In “Selfish,” what opens with a favorable scene at a sushi eatery rapidly transforms into a critical appraisal of plastic pollution. Made by Canada-based illustrator PoChien Chen, the fittingly named film starts by a culinary specialist culling a cleanser bottle from a heap of new fish, gathering different dishes made totally of waste material, and therefore serving them to a frightened trio of oceanic life. It at that point plunges into an upsetting arrangement of raw numbers about the present status of our seas and the impacts of contamination on natural life.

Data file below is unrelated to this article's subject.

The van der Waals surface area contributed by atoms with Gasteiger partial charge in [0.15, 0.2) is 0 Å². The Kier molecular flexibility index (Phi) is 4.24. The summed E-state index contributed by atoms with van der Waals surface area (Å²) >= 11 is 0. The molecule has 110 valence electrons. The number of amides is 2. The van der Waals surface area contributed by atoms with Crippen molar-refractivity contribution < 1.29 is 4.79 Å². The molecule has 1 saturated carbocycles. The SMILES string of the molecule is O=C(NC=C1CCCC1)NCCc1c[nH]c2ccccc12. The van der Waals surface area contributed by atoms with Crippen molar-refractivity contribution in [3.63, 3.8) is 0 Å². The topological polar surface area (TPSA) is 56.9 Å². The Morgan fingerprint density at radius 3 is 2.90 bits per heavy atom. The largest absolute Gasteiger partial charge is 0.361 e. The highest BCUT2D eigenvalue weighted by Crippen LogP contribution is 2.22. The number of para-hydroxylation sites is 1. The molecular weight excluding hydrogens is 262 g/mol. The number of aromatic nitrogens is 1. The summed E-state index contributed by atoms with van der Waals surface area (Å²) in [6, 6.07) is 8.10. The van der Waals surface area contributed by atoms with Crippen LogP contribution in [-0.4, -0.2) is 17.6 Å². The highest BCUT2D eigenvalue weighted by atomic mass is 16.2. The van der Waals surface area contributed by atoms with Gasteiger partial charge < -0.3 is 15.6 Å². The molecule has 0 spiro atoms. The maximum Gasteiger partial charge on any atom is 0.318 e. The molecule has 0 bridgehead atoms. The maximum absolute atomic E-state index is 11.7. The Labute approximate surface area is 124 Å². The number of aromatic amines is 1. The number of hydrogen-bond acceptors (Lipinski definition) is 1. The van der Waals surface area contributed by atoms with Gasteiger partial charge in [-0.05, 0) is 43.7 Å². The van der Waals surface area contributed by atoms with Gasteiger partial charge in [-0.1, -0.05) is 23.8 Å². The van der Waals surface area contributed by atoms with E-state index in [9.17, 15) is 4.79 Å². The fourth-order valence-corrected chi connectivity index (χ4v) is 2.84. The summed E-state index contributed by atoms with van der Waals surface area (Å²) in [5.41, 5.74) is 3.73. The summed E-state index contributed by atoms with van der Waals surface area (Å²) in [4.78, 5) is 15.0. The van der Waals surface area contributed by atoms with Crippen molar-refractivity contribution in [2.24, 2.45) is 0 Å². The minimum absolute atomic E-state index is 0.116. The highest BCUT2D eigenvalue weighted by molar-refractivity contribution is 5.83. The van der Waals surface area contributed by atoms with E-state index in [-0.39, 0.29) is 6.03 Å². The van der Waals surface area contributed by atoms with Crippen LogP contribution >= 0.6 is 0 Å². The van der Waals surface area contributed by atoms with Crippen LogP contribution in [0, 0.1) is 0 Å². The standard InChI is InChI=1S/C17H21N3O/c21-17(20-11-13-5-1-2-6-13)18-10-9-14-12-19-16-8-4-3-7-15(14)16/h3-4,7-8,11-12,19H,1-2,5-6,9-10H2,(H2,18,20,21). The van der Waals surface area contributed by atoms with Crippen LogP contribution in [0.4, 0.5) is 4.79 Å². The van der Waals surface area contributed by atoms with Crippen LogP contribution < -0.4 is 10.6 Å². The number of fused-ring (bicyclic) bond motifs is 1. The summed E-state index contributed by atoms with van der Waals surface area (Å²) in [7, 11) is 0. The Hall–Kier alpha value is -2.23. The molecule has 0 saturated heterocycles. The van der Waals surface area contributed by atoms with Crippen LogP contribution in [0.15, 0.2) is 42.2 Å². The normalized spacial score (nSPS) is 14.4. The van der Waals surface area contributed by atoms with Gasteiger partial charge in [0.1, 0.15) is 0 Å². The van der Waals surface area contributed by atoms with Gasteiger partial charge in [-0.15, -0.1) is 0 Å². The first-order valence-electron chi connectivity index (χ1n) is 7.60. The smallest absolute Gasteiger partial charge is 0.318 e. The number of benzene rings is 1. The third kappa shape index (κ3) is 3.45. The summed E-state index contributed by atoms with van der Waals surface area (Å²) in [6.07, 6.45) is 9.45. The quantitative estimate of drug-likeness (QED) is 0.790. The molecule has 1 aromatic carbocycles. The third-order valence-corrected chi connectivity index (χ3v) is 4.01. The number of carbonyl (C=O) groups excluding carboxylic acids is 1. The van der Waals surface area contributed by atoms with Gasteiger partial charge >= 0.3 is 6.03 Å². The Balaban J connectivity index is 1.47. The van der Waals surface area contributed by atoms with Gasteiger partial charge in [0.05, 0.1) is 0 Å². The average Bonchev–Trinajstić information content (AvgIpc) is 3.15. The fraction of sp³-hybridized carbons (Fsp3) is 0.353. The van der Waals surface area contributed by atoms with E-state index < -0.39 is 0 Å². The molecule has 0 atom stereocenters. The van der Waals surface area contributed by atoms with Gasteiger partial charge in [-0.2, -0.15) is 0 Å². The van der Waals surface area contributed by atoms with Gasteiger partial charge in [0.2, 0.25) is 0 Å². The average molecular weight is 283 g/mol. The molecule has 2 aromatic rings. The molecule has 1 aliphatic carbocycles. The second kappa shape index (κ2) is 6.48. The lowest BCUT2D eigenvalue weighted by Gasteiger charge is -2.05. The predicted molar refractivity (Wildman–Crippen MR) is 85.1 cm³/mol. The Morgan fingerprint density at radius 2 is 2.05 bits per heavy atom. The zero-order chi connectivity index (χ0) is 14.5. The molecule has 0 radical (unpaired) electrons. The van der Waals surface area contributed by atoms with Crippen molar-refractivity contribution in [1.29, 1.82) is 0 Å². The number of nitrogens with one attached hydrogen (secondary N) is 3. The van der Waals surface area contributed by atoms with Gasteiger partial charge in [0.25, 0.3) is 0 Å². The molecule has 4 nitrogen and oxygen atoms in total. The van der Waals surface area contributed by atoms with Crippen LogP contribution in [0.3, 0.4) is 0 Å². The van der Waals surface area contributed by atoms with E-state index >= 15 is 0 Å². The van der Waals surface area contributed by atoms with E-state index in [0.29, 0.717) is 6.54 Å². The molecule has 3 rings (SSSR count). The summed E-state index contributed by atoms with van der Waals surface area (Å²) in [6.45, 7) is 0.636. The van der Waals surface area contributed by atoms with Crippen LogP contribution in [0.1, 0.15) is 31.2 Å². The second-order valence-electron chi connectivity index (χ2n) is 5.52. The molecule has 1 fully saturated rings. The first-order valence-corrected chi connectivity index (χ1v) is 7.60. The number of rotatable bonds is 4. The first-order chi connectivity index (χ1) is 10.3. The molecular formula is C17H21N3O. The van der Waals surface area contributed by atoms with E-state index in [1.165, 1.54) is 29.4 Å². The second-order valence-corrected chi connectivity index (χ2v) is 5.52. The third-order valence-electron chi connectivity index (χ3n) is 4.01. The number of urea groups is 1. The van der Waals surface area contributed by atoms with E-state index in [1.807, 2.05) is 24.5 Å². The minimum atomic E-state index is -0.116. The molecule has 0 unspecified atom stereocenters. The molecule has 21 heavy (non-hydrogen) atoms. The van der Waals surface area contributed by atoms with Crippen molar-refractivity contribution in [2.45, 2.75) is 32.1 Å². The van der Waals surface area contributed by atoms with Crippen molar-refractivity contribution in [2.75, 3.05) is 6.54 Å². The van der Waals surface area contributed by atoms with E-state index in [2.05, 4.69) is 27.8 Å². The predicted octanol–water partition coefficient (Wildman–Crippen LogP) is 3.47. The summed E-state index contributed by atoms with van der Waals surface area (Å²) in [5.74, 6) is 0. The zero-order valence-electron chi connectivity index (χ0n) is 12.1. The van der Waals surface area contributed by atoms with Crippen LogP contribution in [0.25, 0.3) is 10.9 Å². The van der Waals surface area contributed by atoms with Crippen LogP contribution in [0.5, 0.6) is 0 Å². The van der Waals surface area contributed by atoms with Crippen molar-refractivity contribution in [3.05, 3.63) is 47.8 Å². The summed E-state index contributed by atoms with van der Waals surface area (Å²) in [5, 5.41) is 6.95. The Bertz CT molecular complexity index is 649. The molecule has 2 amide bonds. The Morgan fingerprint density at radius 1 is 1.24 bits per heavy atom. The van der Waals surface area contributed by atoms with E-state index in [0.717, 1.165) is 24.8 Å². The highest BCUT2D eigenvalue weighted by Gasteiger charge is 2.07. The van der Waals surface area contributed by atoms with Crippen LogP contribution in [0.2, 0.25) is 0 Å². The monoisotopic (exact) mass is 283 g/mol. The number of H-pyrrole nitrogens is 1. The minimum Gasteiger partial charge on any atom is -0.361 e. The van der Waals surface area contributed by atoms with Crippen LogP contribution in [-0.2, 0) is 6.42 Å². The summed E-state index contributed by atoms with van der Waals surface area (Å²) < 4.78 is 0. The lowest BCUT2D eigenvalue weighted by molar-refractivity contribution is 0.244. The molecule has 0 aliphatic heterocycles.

Chen said in an explanation that the basic activity was propelled by a visit to a little island in Taiwan two years prior:
‘It was the nearest I’d lived to the ocean, being just a brief drive away. Everybody can appreciate the sea shore with its white sand and turquoise sea. At that point, I went swimming consistently. Seeing such charming tropical fish and coral reefs ledge waits in my psyche. In any case, I likewise can’t overlook the areas of huge amounts of human waste lying around the shore as though it were a piece of nature.’